19. PRIMARY DYSMENORRHEA • CAM Tx continued • Niacin 100 mg BID all month, q 2-3 hours during pain episodes • Vitamin C and rutin increase effect of niacin – 300 mg/60mg qD • Magnesium – 400 mg/ Day • Thiamin HCl – 100 mg QD X 90 days • Vitamin E – 400-500 iu/d 2 days before menses through 3 days of menses • EPA/DHA/EPO (fish oil) – 2-3 grams qD • Botanicals • Valerian, viburnum o. and p., zingiber, cimicifuga, piscidia • Progesterone cream – ¼ tsp BID 3-12 days before menses • TENS

    20. SECONDARY DYSMENORRHEA • Usually occurs years after onset menses • Onset 1-2 weeks before menses • Lasts a few days beyond cessation of menses • Less likely to respond to PG inhibitors or OCP’s • Most common cause is endometriosis, followed by adenomyosis, pelvic adhesions, pelvic infections, pelvic congestion

    21. Endometriosis • Common medical condition characterized by the presence and growth endometrial tissue outside of the uterus • Affects 10-15% of menstruating women between ages 24-40 in the U.S. • Found in approx. 33% women with chronic pelvic pain • Found in 30-45% women with infertility

    22. Endometriosis • Risk factors: • Increased estrogen levels • Lack of exercise from an early age • Women with menstrual cycles closer together and longer in length (e.g. bleeds 7 days every 25 days) • Heredity (main risk factor): • Likelihood for mother to also have endometriosis is 8.1% • Sister 5.8%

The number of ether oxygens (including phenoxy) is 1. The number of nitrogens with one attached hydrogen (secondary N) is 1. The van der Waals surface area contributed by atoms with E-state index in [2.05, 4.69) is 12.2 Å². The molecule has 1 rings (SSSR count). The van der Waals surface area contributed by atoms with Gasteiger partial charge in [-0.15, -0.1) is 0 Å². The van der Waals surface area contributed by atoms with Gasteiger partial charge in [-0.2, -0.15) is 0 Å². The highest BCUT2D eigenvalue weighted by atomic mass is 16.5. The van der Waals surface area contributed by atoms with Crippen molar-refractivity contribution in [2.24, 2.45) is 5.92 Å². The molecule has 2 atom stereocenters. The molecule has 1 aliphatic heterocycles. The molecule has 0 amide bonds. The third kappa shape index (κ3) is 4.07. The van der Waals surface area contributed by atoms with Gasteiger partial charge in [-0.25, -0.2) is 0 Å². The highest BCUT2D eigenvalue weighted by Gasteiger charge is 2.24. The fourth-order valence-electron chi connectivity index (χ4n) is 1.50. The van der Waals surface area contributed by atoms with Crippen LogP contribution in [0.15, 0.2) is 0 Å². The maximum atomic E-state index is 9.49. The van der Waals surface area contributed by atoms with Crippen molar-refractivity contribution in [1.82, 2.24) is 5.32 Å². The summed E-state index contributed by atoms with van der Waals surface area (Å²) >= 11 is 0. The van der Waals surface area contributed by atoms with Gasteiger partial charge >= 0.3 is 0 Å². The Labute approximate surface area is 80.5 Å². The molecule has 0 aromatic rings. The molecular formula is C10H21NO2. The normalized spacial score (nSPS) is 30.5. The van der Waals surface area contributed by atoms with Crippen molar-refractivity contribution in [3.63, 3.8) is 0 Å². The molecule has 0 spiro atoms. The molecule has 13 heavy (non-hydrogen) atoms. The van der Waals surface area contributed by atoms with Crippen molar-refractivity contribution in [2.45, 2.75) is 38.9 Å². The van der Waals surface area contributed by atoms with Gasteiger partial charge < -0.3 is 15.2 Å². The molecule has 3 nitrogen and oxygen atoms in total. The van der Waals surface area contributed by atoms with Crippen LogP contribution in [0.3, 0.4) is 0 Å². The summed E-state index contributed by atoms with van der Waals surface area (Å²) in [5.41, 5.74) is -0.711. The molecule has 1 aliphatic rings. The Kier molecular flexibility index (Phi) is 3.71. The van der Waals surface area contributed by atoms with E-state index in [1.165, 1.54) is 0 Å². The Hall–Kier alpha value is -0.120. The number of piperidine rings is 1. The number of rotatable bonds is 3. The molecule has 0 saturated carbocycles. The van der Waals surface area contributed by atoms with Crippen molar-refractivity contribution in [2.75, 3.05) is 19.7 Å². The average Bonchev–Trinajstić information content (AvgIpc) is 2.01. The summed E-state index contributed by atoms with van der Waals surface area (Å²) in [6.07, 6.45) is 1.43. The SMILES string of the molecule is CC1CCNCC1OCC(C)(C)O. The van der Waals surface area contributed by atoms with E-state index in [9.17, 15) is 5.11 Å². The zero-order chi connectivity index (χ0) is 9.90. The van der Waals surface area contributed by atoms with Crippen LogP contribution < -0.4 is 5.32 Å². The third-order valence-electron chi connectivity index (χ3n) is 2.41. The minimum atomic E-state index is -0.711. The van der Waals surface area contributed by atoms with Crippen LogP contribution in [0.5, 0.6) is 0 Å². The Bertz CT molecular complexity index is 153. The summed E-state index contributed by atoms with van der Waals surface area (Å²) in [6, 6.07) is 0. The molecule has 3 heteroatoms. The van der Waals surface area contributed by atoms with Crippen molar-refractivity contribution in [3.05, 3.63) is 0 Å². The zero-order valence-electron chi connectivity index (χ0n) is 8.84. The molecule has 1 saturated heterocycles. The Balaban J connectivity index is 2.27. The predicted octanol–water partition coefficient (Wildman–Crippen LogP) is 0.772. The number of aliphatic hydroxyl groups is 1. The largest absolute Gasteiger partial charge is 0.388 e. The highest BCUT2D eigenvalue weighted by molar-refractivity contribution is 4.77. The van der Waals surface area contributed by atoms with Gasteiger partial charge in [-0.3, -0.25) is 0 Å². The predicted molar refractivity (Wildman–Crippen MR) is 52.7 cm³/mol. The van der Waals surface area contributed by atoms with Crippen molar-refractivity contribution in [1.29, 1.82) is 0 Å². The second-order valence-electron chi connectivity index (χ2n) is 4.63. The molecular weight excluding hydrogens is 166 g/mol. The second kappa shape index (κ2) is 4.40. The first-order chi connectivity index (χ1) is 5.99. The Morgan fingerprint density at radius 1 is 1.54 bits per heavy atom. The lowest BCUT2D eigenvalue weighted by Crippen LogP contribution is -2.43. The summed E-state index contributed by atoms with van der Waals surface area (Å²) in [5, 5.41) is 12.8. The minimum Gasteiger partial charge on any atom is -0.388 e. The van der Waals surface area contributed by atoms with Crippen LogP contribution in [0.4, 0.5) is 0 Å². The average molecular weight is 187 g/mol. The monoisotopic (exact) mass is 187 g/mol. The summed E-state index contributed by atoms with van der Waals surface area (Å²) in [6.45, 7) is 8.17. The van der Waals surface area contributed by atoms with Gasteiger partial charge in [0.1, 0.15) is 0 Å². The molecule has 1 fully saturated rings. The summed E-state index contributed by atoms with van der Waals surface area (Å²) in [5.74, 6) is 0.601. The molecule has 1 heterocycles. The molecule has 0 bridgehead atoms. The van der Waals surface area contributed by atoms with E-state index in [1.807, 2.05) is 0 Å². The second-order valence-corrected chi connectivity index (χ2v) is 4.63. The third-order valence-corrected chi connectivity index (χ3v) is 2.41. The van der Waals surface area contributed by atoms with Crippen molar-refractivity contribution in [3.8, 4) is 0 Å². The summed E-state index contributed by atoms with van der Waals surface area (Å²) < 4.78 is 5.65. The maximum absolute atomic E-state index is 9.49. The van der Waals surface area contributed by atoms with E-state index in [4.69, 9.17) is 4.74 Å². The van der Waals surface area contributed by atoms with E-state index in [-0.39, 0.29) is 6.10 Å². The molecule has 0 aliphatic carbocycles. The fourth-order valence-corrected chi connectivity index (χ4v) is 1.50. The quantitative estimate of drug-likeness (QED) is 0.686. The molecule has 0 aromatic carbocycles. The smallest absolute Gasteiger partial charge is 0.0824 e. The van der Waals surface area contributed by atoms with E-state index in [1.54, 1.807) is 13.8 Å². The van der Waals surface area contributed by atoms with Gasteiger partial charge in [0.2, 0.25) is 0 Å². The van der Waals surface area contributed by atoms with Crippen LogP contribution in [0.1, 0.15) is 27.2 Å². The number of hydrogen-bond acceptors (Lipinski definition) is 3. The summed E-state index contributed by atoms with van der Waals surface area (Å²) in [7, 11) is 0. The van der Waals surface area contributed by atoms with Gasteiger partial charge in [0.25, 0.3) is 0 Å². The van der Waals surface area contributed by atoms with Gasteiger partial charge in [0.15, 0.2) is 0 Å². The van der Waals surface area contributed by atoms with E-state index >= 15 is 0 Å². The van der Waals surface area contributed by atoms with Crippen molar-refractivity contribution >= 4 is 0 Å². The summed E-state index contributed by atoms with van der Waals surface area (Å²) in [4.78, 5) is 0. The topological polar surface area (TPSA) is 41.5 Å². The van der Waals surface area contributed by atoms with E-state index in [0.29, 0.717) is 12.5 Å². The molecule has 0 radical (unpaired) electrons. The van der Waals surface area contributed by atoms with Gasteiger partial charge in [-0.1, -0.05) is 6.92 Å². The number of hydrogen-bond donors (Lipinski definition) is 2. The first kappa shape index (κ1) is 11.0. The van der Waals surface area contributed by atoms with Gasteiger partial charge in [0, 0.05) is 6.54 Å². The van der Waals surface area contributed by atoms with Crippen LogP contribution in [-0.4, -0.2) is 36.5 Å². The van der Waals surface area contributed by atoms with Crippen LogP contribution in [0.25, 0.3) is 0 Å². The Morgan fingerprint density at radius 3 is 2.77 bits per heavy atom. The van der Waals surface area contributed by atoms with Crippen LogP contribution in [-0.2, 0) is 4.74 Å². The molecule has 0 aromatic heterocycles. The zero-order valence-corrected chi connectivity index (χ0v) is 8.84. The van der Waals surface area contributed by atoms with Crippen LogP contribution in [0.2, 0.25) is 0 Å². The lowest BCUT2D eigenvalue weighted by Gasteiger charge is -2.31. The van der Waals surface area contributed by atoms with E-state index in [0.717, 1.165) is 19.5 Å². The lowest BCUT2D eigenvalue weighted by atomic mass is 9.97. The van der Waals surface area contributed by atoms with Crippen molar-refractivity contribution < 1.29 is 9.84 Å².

23. Endometriosis (con’t) • Typical patient: • mid-30’s • Nulliparous • Involuntarily infertile • Dysmenorrhea • Pelvic pain • Dysparunea • May be found in post-menopausal women (5% incidence) • Usually due to exogenous hormones/ HRT • May occur prior to puberty

    24. Endometriosis etiology • Theories of causation include • Ectopic transplantation of endometrial tissue by retrograde menstruation • Endometrial cells shed during menses may implant on other pelvic tissues; grow as grafts under hormonal influence • Frequently found in women with outflow obstruction of genital tract • Supported by studies where cervix of monkeys sutured shut • Most frequently found in areas immediately adjacent to openings of Fallopian tube